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Wednesday, April 26, 2017

D.H.Lawrence And ‘Lady Chatterley’s Lover’–Sex And Spiritual Renewal

D.H. Lawrence’s  Lady Chatterley’s Lover had been almost universally criticized as prurient, libertine, and immoral.  In his A Propos of Lady Chatterley’s Lover he dismissed these accusations and wrote a philosophical treatise on the role and nature of sexuality in human experience.



True sexual union, he wrote, was spiritual.
The Catholic Church created marriage by making it a sacrament, a sacrament of man and woman united in the sex communion, and never to be separated except by death; and even when separated by death, still not freed from the marriage.  Marriage as far as the individual went was eternal.  Marriage, making one complete body out of two incomplete ones, and providing for the complex development of the man’s soul and the woman’s soul in unison, throughout a lifetime.  Marriage, sacred and inviolable, the great way of earthly fulfillment for man and woman, in unison, under the spiritual rule of the Church...
The Church established marriage for life, for the fulfillment of the soul during life, not postponing it for the after-death.



Lawrence extended his argument, concluding that marriage – as sacrosanct, permanent, and spiritual – was the principal institution of society.  Strong, sexual, procreative marriages were bulwarks against the State, religious authoritarianism, and mob rule. 

England, Lawrence thought, was in need of spiritual regeneration.  World War I had maimed and killed not only millions of men in combat but had demoralized a whole continent. Rapid industrialization further alienated individuals from each other and more importantly from their own spiritual being.   The social disintegration which resulted made true, strong, permanent, and spiritually fulfilling relations more and more difficult.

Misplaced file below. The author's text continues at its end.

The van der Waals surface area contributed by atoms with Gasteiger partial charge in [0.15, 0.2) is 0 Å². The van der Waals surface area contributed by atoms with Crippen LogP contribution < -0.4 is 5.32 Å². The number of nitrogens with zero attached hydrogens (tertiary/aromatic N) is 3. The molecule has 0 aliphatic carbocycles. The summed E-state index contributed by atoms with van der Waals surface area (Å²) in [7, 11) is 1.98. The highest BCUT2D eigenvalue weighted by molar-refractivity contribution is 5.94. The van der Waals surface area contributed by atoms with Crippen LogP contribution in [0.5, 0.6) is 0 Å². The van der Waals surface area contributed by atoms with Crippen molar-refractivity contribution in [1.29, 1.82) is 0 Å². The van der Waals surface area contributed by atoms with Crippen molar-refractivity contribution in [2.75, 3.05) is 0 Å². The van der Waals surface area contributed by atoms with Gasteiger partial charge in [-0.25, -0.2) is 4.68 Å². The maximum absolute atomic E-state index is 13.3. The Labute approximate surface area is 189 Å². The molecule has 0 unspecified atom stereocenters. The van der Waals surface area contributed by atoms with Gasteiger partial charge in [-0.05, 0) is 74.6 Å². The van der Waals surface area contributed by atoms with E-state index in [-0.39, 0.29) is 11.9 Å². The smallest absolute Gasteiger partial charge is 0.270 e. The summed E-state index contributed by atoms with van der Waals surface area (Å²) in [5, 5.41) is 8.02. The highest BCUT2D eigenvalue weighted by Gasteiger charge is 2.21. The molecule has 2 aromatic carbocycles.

English society, he went on, had lost any sense of the primitive and the passionate, valuing intellect and devaluing sensual experience.  The mind was supreme; but divorced from the body and refusing to acknowledge its more original and more potent nature, it was neutered. 

True sex – the physical and emotional ‘coming together’ which was at the core of marriage and human evolution – was also liberating and instrumental in freeing one from the artificial constraints of class, gender, and society. 

Maleness and femaleness, Lawrence thought, were absolute, clearly defined, and primal, and true sex was the way for men and women to realize, appreciate, accept, and fulfill their sexuality.  The phallus might be the initiating instrument of sexual union, but a woman’s sexual energies stimulated and released by it were no less valid and important to physical and spiritual consummation.
Two rivers of blood are man and wife, two distinct eternal streams that have the power of touching and communing and so renewing, making new one another, without any breaking of the connecting link between the two rivers, that establishes the two forever.  And this, this oneness gradually accomplished throughout a lifetime in twoness is the highest achievement of time or eternity.  From it all things human spring, children and beauty and well-made things, all true creations of humanity. And all we know of the will of God is that he wishes this, this oneness, to take place, fulfilled over a lifetime, this oneness within the great dual blood-stream of humanity.


‘Counterfeit’ marriages are the negative counterpart to all this.  “Modern people are just personalities”, he wrote, and “modern marriage takes place when two people are ‘thrilled’ by each other’s personality.
Now this, the affinity of mind and personality is an excellent basis for friendship between the sexes, but a disastrous basis for marriage.  Because marriage inevitably starts with the sex activity, and the sex activity is, and always was and will be in some way hostile to the mental, personal relationship between man and woman.
Finally, Lawrence extends his belief about sexual spirituality beyond humanity itself.  True sexual, spiritual union has much more important implications.
The rhythm of the cosmos is something we cannot get away from without bitterly impoverishing our lives.  The early Christians tried to kill the old pagan rhythm of cosmic ritual and to some extent succeeded.  They killed the planets and the zodiac…They wanted to kill the festivals of the year…
Later, however, the Church restored the mystery, magic, and miracles of pagan belief and in so doing restored man’s link with a more potent universe.